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'Daredevil' recap: 'Nelson v. Murdock'

Vanessa learns the hard way that drinking villain champagne is dangerous.

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Marvel's Daredevil

TV Show
Action, Comic Book Adaptations
run date:
Charlie Cox, Deborah Ann Woll, Elden Henson
Current Status:
In Season

Considering that one of Daredevil’s most problematic elements thus far has been the struggle to make us care about anyone outside of Matt and Fisk—Foggy, in particular—it doesn’t instill much confidence in the ninth hour when it’s titled “Nelson v. Murdock.” It’s my personal opinion that the argument between the two law partners in the aftermath of Matt’s run-in with Nobu really doesn’t work at all on a dramatic level until the very end, but instead of complaining throughout the recap (because no one wants to read that), I’ll lay it all out up front.

Literally every question that Foggy has for Matt after discovering his secret identity is something that the audience fully understands and something we’ve never really needed to know. What good does it do us to sit there while Matt explains the minutia of what he can do as Daredevil? The episode doesn’t get to the real implications of Matt spending time as a superhero and what that means for his friends and the people he cares about—the thematic meat of the conversation—until the very end. Instead, Foggy has questions about reading heartbeats, Matt’s training schedule, and where he bought his gear, stuff that in the grand scheme of their relationship doesn’t matter that much. It’s such an odd dramatic choice that it leaves you with the sense that the writers felt obligated to fill an entire episode’s story line to Foggy questioning Matt, when they could have gotten that over with quickly and then explored the moral dilemma with action, rather than a series of questions.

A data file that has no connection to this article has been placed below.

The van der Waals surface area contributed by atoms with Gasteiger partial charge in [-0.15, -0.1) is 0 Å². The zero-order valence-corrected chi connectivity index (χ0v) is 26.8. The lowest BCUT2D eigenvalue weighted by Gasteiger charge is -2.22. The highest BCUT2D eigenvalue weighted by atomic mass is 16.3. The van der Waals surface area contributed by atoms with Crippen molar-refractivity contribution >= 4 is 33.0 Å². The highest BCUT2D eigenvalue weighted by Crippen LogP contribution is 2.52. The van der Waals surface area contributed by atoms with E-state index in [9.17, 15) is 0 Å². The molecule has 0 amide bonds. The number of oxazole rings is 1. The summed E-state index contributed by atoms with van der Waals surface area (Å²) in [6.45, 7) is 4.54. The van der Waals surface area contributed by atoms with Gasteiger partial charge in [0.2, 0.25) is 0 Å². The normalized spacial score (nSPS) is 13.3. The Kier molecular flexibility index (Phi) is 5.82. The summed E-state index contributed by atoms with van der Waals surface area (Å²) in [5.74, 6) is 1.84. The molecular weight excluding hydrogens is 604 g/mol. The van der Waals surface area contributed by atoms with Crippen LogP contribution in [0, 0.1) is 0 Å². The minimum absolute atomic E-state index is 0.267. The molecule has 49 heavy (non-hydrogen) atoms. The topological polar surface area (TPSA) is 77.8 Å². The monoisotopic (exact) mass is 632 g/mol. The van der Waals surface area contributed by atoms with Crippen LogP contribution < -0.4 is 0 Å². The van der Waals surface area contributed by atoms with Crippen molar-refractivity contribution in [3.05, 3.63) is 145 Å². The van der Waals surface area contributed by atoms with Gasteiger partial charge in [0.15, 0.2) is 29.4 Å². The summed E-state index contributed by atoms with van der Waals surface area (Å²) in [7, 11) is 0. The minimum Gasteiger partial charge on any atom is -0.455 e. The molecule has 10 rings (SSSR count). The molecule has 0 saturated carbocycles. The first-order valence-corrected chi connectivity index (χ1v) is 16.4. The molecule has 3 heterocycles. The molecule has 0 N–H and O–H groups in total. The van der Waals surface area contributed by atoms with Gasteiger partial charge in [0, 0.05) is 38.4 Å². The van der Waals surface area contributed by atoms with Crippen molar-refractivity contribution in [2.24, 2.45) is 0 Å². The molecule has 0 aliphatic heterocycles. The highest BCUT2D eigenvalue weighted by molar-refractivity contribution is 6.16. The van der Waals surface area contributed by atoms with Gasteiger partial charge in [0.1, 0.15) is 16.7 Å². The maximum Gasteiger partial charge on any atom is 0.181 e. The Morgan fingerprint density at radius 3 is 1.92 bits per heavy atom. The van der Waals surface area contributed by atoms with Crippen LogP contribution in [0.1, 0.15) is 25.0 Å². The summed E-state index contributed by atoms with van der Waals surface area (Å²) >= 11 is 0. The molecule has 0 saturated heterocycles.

Rant over. And for everyone ready to hate in the comment sections, it should be noted that this aspect of the series, while problematic, hasn’t derailed the entire season (which I like quite a lot).

Anyway, Matt is in really bad shape after his fight with a ninja, as any of us would be. As he slowly comes to, he (unwisely) peels back one of the bandages on his body to reveal the extent of Claire’s patch-up job on him. Oh, that’s right. Claire was there, as Foggy informs him before launching into a long series of questions, like “Are you even really blind?” The seismic disturbance in their friendship is enough to trigger a flashback to Matt and Foggy’s days as college roommates that comes complete with one really laughable wig. Once Matt explains to Foggy how he’s able to see yet still considers himself blind, his friend gets to the big questions, like “Did you do all that evil stuff?” That answer is easy: It was Fisk. Some of the other stuff is harder to explain. For instance, who is (was?) Nobu? “Yeah, I think he’s some kind of ninja,” Matt says. When Karen calls both of their cells, Foggy is forced to lie to their assistant in order to cover up all of the superhero-ing that’s going on under her nose. (He tells her that Matt was hit by a car, but later in the episode, she doesn’t seem that bothered by it.) The fib hits on Foggy’s bigger issues with Matt’s secret identity, but first he has a different demand. “I want to know everything, and don’t you leave a damn thing out.” Maybe Foggy should just get a Netflix account.

Since Madame Gao is not a stupid person, she has some concerns about her working relationship with Wilson Fisk. As someone who has been paying close attention to who’s been dying around her, Gao can see that, through a variety of different circumstances, Fisk has had a hand in the destruction of half of the criminal syndicate. There’s the heavy implication that Fisk knew exactly what he was doing when he told Nobu to find a warrior to take out the masked man, since there was no way that Nobu would find someone else to do the job, and now Gao is wondering when Fisk’s ambition is going to put her in the cross hairs. But their chat is not all “Are you going to kill me?” Gao also has some advice. She warns Fisk that the two roles he’s currently playing—that of savior and oppressor—cannot exist in the same person and that eventually he or someone else will have to pick one for him.

Ominous stuff, huh?

NEXT: Don’t drink the champagne!